Okay. So you don’t personally or the Board doesn’t personally feel that buyback even at these, what I think is going to be even better levels, low level of value of the equity is advantageous at this time?

Bob Antin

I’m not going to reflect what the Board doesn’t. I mean the Board is a thoughtful experience group and from time-to-time they do consider it. I believe that the franchise right now in terms of capital there is plenty of opportunities, but that’s not to totally dismiss the share buyback.

Stan Manny – Manny Family Investments

Okay. My last question Bob is, looking at your capacity of the assets you have at the hospitals, could you grow incrementally 10%, 20%, 30% without any major capital or people investment? I don’t think any of us have appealed for that. So, how much leverage have we got once this economy starts picking up and people have a little more cash flow – available cash flow for pets and doing things?

Bob Antin

It’s enormous. There may be some facilities which we have a normal capital expenditure program of rebuilding, expanding and refurbishing. But our capacity in the hospitals as a rule – the hospital is very underutilized. We have an awful lot of opportunity for leverage in the hospital.

Stan Manny – Manny Family Investments

Is it 20%, 30%? Just give us a –

Bob Antin

It’s a hard one but I could say that I believe the numbers are easily in that range.

Stan Manny – Manny Family Investments

Is it 20% to 30% range?

Bob Antin

I think they’re high. It’s hard to answer the question, but I think there is tremendous opportunity for the hospitals to leverage.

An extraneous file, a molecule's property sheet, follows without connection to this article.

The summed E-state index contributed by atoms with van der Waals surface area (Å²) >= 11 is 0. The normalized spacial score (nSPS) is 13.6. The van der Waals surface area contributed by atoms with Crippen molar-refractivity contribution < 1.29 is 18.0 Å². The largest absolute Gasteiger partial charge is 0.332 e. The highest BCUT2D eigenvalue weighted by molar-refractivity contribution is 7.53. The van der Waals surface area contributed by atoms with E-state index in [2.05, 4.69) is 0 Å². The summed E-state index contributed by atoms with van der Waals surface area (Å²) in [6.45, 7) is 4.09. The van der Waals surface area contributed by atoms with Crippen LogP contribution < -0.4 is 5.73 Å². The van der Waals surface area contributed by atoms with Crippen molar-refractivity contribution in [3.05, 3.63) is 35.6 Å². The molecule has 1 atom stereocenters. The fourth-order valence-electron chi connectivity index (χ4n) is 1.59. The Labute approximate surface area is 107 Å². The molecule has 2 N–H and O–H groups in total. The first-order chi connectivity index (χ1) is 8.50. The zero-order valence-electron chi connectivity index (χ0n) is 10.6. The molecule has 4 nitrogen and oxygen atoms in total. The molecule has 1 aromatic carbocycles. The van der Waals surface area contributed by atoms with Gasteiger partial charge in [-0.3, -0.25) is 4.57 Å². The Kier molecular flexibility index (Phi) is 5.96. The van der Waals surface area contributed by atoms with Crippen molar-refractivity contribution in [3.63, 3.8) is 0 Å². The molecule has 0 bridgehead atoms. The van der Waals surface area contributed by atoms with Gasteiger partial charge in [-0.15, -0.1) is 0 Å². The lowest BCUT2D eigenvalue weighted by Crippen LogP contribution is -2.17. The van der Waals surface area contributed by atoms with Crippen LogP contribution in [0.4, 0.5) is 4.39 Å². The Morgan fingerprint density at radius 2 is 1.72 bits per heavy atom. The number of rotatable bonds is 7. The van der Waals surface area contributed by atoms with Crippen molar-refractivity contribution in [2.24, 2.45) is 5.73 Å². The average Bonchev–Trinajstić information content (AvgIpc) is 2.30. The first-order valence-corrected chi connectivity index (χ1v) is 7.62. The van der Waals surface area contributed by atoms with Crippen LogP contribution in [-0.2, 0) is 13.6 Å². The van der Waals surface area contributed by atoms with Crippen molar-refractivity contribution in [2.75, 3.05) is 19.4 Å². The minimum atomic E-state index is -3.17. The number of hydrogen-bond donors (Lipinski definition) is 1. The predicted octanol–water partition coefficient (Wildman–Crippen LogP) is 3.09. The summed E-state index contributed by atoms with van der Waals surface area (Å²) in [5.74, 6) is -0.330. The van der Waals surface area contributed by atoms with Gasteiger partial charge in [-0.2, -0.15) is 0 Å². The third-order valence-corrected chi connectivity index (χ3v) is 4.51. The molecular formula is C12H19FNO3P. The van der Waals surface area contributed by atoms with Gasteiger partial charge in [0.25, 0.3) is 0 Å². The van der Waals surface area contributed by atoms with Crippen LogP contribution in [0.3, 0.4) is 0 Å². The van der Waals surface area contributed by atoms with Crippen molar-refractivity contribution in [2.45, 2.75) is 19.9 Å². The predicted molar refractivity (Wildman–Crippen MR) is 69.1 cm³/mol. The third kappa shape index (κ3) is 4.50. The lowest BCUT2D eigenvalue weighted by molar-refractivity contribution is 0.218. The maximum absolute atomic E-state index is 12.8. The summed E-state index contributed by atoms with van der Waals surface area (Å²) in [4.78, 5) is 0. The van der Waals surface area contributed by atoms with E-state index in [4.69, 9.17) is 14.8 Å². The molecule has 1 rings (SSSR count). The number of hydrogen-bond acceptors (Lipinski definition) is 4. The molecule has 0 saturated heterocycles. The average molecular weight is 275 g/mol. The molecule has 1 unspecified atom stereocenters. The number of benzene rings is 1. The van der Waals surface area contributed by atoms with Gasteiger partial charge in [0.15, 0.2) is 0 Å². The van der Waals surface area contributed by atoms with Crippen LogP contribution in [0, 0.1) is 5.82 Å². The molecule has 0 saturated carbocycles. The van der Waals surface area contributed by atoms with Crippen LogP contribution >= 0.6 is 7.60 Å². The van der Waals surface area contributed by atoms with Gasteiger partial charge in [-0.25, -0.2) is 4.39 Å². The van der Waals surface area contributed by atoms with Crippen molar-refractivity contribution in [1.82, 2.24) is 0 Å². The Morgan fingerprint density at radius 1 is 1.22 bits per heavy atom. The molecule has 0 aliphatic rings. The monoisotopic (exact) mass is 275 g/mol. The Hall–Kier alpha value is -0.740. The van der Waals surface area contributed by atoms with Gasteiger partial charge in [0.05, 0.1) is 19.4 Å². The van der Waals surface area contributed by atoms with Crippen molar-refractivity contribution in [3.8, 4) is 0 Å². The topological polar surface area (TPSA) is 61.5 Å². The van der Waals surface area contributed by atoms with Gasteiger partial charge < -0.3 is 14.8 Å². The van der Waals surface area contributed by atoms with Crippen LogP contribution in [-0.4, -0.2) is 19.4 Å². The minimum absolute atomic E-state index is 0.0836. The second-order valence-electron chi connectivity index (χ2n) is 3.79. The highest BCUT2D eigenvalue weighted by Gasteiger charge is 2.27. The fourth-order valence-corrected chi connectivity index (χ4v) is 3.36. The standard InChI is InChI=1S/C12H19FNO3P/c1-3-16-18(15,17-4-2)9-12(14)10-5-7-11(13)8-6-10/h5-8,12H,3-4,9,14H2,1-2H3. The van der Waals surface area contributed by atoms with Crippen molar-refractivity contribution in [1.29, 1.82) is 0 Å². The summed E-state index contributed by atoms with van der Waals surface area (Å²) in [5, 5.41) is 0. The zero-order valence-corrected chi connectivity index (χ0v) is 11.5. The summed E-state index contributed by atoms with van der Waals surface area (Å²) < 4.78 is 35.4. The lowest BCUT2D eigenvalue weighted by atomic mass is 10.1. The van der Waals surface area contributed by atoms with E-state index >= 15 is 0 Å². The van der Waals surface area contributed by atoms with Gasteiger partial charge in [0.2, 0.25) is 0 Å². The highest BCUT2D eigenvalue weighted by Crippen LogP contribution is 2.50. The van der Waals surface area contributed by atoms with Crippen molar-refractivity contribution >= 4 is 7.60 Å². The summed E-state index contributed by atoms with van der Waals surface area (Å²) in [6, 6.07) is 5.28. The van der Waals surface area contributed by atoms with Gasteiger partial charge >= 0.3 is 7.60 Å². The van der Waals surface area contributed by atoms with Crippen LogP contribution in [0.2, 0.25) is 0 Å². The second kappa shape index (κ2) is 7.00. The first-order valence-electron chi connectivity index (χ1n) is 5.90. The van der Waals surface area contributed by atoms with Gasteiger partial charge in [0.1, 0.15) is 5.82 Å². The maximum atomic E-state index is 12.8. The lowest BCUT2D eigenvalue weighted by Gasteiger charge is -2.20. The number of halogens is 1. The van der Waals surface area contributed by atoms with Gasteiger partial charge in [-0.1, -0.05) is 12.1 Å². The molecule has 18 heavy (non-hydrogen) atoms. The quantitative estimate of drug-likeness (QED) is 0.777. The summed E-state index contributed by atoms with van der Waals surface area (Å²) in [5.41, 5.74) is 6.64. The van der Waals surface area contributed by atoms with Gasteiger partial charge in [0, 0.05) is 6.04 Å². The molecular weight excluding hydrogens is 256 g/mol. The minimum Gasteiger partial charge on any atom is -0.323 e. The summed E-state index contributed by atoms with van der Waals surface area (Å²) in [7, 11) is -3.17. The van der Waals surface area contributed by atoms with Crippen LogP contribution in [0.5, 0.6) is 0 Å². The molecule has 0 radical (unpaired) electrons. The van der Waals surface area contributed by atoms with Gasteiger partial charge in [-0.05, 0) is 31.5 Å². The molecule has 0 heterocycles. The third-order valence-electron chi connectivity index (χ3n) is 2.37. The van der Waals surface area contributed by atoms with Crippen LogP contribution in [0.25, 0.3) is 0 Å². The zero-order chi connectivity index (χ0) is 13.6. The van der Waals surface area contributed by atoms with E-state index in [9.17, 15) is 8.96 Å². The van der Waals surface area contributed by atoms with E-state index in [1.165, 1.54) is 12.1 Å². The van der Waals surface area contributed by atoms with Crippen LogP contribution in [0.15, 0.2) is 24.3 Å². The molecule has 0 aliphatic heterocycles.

Stan Manny – Manny Family Investments

So you have gigantic upside leverage available.

Bob Antin

If we had the client volume, the answer is an absolute yes.

Stan Manny – Manny Family Investments

It is. And there are no promotional methods available to increase a business?

Bob Antin

It’s a great question. And I would almost turn it back to you if you’re a pet own. We do have a very talented marketing department in the company and in the industry and we are accessing the Internet. We do work with humane societies, we do provide new clients with offers of free exams and discount services. Fundamental issue is whether or not you can encourage a pet owner to come into the veterinary and just based on a monitory offer and that still – that question still remains unsolved, but we are certainly probing and trying. But there isn’t an absolute answer to the question.

Stan Manny – Manny Family Investments

Okay. So you basically feel that the economy turns, you’re going to turn, and your leverage on the upside is gigantic tremendous.

Bob Antin

Well, I think when the economy turns, I sure hope we turn. I’ve given up on prognosticating, but I’m also somebody hard to paint into a corner. But I think when the economy turns, yes I do think you see more feed in, I think you certainly see more diagnostics. We experienced that for years the percentage of people who do diagnostics based on traffic in the hospital is a meaningful one. We’ve seen the growth only inhibited throughout the industry by foot traffic. So yes, the answer is if foot traffic picks up and the economy eases off a little bit, I do think we will see it.

Stan Manny – Manny Family Investments

Thank you.

Bob Antin

Thank you very much.

Operator

Thank you, sir. And our next question in the queue comes from the line of Rob Mains of Morgan Keegan.

Rob Mains – Morgan Keegan